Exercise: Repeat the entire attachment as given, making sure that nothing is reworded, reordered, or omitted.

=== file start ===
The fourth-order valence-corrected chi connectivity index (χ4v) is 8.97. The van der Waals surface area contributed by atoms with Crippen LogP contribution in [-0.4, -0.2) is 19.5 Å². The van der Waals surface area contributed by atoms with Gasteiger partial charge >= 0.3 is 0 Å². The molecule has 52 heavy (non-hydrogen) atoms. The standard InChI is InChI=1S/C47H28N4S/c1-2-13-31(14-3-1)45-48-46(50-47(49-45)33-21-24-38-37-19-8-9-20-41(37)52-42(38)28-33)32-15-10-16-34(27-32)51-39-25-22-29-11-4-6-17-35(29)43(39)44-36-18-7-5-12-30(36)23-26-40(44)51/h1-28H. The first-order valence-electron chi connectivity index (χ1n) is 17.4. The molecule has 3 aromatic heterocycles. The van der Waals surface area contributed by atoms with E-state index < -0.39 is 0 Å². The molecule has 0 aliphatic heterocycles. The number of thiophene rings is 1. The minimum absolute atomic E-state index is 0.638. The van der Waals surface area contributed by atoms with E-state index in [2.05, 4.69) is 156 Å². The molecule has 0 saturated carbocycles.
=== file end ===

The fourth-order valence-corrected chi connectivity index (χ4v) is 8.97. The van der Waals surface area contributed by atoms with Crippen LogP contribution in [-0.4, -0.2) is 19.5 Å². The van der Waals surface area contributed by atoms with Gasteiger partial charge >= 0.3 is 0 Å². The molecule has 52 heavy (non-hydrogen) atoms. The standard InChI is InChI=1S/C47H28N4S/c1-2-13-31(14-3-1)45-48-46(50-47(49-45)33-21-24-38-37-19-8-9-20-41(37)52-42(38)28-33)32-15-10-16-34(27-32)51-39-25-22-29-11-4-6-17-35(29)43(39)44-36-18-7-5-12-30(36)23-26-40(44)51/h1-28H. The first-order valence-electron chi connectivity index (χ1n) is 17.4. The molecule has 3 aromatic heterocycles. The van der Waals surface area contributed by atoms with E-state index < -0.39 is 0 Å². The molecule has 0 aliphatic heterocycles. The number of thiophene rings is 1. The minimum absolute atomic E-state index is 0.638. The van der Waals surface area contributed by atoms with E-state index in [2.05, 4.69) is 156 Å². The molecule has 0 saturated carbocycles.